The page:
Providing filters is a very core part of we do. We provide two types: the hydrate filter which is foreign and the bio sand which is indigenous. The indigenous ones are cheaper because the materials can be locally sourced unlike the hydrate filters where the materials for production are quite expensive. We use granite and shaft sand which is the major material for the bio sand filter. We work with youth and community leaders teaching and demonstrating to them how to use these filters. During sensitization campaigns in these villages, we check if they have clean water and use these opportunities to tell them about these filters. We focus mainly on the oil riverine areas because that’s where we have oil spillage in rivers. We work with organisations, NGOs, mission groups who want us to provide these filters in large quantities to communities. The challenge with commercialisation in large quantities is that many people still don’t believe it works and also because sachet pure water is readily available.
From your experience working with CMADI, what has been the response to it?
The response has been mixed. We get a lot of appreciation from communities. An example was when we did breast cancer and cervical screening, the response was very exciting and overwhelming because many people really like us to continue. For the mangrove park, when we plant them in the nurseries and transplant them to the park, we get resistance from people telling us that this is not important and that they want food and money. Irrespective of the challenges, we have to do what we think is right for the environment and communities. We provide water, mentor girls, health campaigns and train youth for entrepreneurship so that while we are doing what we think is right, we also don’t ignore the needs of the communities. We don’t want to have failed projects that are not supported by communities.
Any particular success stories you would like to share?
We had a partnership with an environmental organisation because in our communities, we noticed that some of the girls were interested in entrepreneurship and handwork. We had a survey asking the girls what they wanted to learn. We then got volunteers to teach the girls different hand works. In one of our projects, “Art on the Go”, we asked the girls to pick any recyclable material and make art with it. At the end of six months, they were to showcase their artworks. Intermittently, we tracked what they were doing. During the showcase, we had wood work, skipping ropes, bags from used clothes etc. These were girls who were left behind in communities. There was a particular team who used egg shells to make scouring powder for pots. This project received commendation from teachers because according to them, it made the girls concentrate in class. They ended up selling this powder and making some money out of it. This project was very successful as parents and the girls were inspired. This kind of feedback gives you the feeling that you are doing something worthwhile.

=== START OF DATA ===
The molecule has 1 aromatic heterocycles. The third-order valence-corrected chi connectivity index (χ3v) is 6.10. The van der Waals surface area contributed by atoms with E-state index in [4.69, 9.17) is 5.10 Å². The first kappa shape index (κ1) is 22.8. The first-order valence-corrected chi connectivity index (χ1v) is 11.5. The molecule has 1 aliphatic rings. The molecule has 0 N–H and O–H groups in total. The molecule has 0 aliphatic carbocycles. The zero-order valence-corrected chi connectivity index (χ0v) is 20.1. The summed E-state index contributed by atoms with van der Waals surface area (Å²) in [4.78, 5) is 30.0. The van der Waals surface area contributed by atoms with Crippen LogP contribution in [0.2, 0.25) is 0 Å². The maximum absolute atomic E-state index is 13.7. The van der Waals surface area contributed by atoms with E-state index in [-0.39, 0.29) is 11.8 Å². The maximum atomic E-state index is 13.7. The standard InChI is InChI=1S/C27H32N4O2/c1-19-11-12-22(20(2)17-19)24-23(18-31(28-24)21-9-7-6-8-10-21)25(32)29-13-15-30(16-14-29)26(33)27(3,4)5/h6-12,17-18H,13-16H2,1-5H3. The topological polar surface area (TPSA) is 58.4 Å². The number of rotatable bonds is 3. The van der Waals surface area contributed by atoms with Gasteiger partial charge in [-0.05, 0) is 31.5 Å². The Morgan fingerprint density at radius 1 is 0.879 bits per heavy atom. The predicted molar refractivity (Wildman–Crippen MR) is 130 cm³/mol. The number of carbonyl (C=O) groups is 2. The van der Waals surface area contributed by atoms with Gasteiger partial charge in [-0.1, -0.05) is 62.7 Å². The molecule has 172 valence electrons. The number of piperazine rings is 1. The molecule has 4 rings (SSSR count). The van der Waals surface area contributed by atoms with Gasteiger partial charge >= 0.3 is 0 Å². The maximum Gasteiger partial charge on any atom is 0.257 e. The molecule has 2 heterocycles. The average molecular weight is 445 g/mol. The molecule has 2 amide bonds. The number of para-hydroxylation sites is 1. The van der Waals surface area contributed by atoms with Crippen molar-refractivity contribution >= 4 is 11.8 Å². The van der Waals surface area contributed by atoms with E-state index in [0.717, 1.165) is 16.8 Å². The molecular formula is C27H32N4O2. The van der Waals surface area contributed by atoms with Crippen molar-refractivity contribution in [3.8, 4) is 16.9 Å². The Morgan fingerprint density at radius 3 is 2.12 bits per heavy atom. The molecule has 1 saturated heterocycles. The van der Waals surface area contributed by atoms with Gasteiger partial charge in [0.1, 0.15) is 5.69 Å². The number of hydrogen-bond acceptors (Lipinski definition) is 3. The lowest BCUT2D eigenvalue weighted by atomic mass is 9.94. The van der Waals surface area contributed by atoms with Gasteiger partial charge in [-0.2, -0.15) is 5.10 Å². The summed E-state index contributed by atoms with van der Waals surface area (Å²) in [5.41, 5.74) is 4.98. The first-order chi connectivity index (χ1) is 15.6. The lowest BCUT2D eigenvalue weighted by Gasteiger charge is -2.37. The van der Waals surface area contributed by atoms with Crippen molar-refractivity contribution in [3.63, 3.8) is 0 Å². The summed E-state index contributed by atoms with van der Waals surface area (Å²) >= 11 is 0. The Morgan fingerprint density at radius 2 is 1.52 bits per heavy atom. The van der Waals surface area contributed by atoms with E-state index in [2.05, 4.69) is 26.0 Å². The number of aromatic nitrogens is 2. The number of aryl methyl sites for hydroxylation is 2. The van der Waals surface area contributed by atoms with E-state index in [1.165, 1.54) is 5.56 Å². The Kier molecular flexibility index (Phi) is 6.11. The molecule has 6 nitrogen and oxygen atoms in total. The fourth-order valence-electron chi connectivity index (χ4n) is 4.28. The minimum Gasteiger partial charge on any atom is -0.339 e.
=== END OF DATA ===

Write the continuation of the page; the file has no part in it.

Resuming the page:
How does CMADI deal with the funding challenge facing non for profit organisations?
We get funds and donations from people who are interested in what we do. We also key into SDG 17 – partnership for goals. We realised that we got more partners after doing that as some organisations have funds but no capacity. But we have capacity so we partner with such organisations to implement our projects. It’s been challenging but our passion makes us stand out. You know, it’s not easy writing proposals and not getting it. My advice is to have a very good team who can write proposals and sell your to donors.
What has been CMADI most challenging projects so far given that your work is in the Niger Delta area?
Our major challenge is people. We have to convince them that the project we are implementing is for their good. For example, we have to convince people to use the sand filters to clean out their water to prevent water borne diseases. However, once they are enlightened and we get their buy-in, then their full support is assured. You have to speak the language they understand that it’s not always about money but also about the environment.
I think projects we implement in this part of our world should be local and indigenous. We shouldn’t expect that what has worked in other places would work in our communities. Great things are happening within our communities and we shouldn’t turn a blind eye to these things.
Ides Ofune is currently a PhD Student at the University of Leeds. Her research focuses on civil society and accountability in improving the quality of education. She is the founder of Desert Bloom Initiative and editor of Desert Bloom Advisory. Ides is very passionate about education and creating an inclusive society. She speaks French and English fluently. She can be reached at firstname.lastname@example.org